In some ways my lovingly-critical feminist reflection on the familiar old mass seems too obvious to even go through with*. But this week I spoke to some people who know more than me about these things, who talked about just how inflexible the church hierarchy (who suppose themselves to speak for “the church”) are about both the words of the mass (this is still in a Roman Catholic framework) and the limiting of the names we are “allowed” to use for God. As if Godde herself were not an active agent within the prayer life of anyone who has life in their prayer!
So the words of greeting- The grace of our Lord Jesus Christ and the love of God and the fellowship of the Holy Spirit be with you all
-And also with you (I believe now they say “and with your spirit”)
The importance of removing the exclusiveness of the masculinity has been discussed by many finer minds than mine. One that immediately springs to mind is She Who Is by Elizabeth Johnson. Critics have fairly pointed out that where she names each of the persons of the Trinity “Sophia”, this name is probably more accurately given to the second person of the Trinity (also known as “Jesus” or “Christ”). Nevertheless she makes great points about the mothering and midwifing role of the Creator God (eg mother bear (Hosea 13:8), mother hen (Matthew 23:37; Luke 13:34 though significantly this is Jesus speaking which argues against the separation of the parenting role of God and the Human One or Word) human mothers (Isaiah 66:13; possibly Psalm 131:1-2) midwife (Psalm 71:6). Such a strong biblical tradition, then we need to ask the hard questions why “the church” (as they style themselves) try to keep it from us or limit our access to it.
Others have also spoken about the connection with Trinitarian thought and the threat of paganism, specifically the triple goddess (virgin, mother, crone) which is symbolised in the lifecycles of ordinary women everywhere (arguably ones who are not biologically “mothers” still go through this goddess stage in middle-age and the need to nurture and be opinionated and strong). This goes again patriarchal church reliances on Mary, the impossible model of virginity and motherhood in one, making all women deficit in terms of one or the other- although in modern times I like to reflect (with a snigger) that lesbians who manage to get pregnant without allowing penetration from a man technically fit this supposed to be impossible category, which may be partly why “the church” is so outraged by lesbians in general).
But why are different persons of the trinity responsible for “grace” “love” and “fellowship”? Firstly considering a “fellow” is a man or boy I am going to be unapologetically femme-centric (I decided not to use the term “gynocentric because I am not trying to leave out trans women who may also find these criticisms necessary, nor am I defining these qualities as one not available to men) and use the term “sisterhood” instead in my own reflection. “Sister” to me is the most positive sort of a person, they may or may not be blood related but they support, encourage, compliment, are generous toward, keep accountable and argue against each other they love even when they have a falling out and they do maintenance work on their relationships. By this definition anyone who loves with respect and equality may be a “sister”. Big sisters nurture little sisters and birth order has little to do with it in adulthood.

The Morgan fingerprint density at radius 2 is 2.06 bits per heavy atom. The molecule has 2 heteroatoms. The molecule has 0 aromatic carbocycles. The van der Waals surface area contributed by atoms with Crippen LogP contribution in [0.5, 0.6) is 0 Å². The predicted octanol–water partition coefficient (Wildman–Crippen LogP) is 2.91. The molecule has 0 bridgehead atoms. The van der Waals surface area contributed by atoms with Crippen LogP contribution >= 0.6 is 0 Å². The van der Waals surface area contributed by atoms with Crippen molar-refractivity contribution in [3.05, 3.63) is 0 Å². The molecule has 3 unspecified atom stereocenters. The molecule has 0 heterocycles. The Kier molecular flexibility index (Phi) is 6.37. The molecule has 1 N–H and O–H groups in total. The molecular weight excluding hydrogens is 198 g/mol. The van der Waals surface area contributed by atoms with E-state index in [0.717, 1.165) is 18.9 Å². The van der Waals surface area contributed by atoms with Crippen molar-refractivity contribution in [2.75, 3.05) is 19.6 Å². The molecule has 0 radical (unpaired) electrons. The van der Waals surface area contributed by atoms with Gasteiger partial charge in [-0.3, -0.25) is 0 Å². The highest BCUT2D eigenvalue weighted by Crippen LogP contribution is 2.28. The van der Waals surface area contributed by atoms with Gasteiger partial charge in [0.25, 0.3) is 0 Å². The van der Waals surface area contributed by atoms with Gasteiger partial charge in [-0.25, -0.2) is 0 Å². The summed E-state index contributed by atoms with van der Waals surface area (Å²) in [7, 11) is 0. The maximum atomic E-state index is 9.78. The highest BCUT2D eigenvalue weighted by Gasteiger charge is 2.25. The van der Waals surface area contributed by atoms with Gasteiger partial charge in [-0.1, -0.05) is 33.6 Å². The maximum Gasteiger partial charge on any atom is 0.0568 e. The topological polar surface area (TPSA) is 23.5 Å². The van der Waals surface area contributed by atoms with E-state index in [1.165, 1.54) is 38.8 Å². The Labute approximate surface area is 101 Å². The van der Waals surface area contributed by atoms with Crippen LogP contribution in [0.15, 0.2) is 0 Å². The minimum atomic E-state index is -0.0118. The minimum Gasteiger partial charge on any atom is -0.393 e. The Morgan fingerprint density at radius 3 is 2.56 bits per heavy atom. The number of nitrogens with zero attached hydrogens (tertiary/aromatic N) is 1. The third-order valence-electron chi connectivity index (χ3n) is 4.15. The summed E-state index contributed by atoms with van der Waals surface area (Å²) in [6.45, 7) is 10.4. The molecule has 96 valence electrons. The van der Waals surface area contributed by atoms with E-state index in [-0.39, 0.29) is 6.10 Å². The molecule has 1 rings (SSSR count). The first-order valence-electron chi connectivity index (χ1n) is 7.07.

I still don’t think we need to give such separate jobs to different “persons” of God.
But let’s try it with a woman focus and also dump the kyriearchal word, “Lord”.
The grace of lovely Sophia and the love of God and the sisterhood of the Holy Spirit be with us all. Maybe. Maybe it is a start. It’s pretty neutral, you think it would not be seen as too threatening and that they would use this sometimes, or even say “Jesus-Sophia” to keep both in there. But for some people “God” conjures up a judgemental bloke in a white bears (it doesn’t for me) so I am going to skate out onto the thinner ice of not even worrying about keeping it conservative.
Grace, love and sisterhood to us all from Sophia, collaborator from the beginning with the Mother and the dancing all-infusing Spirit
Grace, love, sisterhood
our precious and sacred bodies
out of the earth our mother
nurtured by the elements
wrapped in bodily, material existence
beautiful in our tendency to know by touching
to feel passion and tenderness
to taste the fruits of the earth and to break and make and share them.
Wisdom coming into us from our being
not “handed down” by stern and unyielding “lords”
but danced into every moment of true love
in sticky hand-prints of our children
in the doors we open for others
in the gifts that fall into our laps unasked
in the unpaid labours of family life.
Godde making, calling, smiling, remembering us
she knows and reknows all the goodness we are capable of
past loves, present generosities, future beauties yet unachieved
she is and she knows
as the spirit pours through our veins
fire of knowing that we are significant
that our actions and choices will heal and save or condemn the world
that we are hear to grow and love not to buy and sell
ourselves or the body of our mother the earth.
We see her face in the myriad stars
we hear her voice in the ocean
she dazzles us with her rainbows
and in our diversity we are respelendent
in her image- sacred and intended.
Grace love sisterhood now and forever.
-And in your body, and written by your life’s choices, and dancing through your spirit
*This post sort of ran away from me. I am going to blame Alice Walker as I am currently really enjoying the freedom and colouring-outside-the-lines way of speaking of her We are the ones we have been waiting for.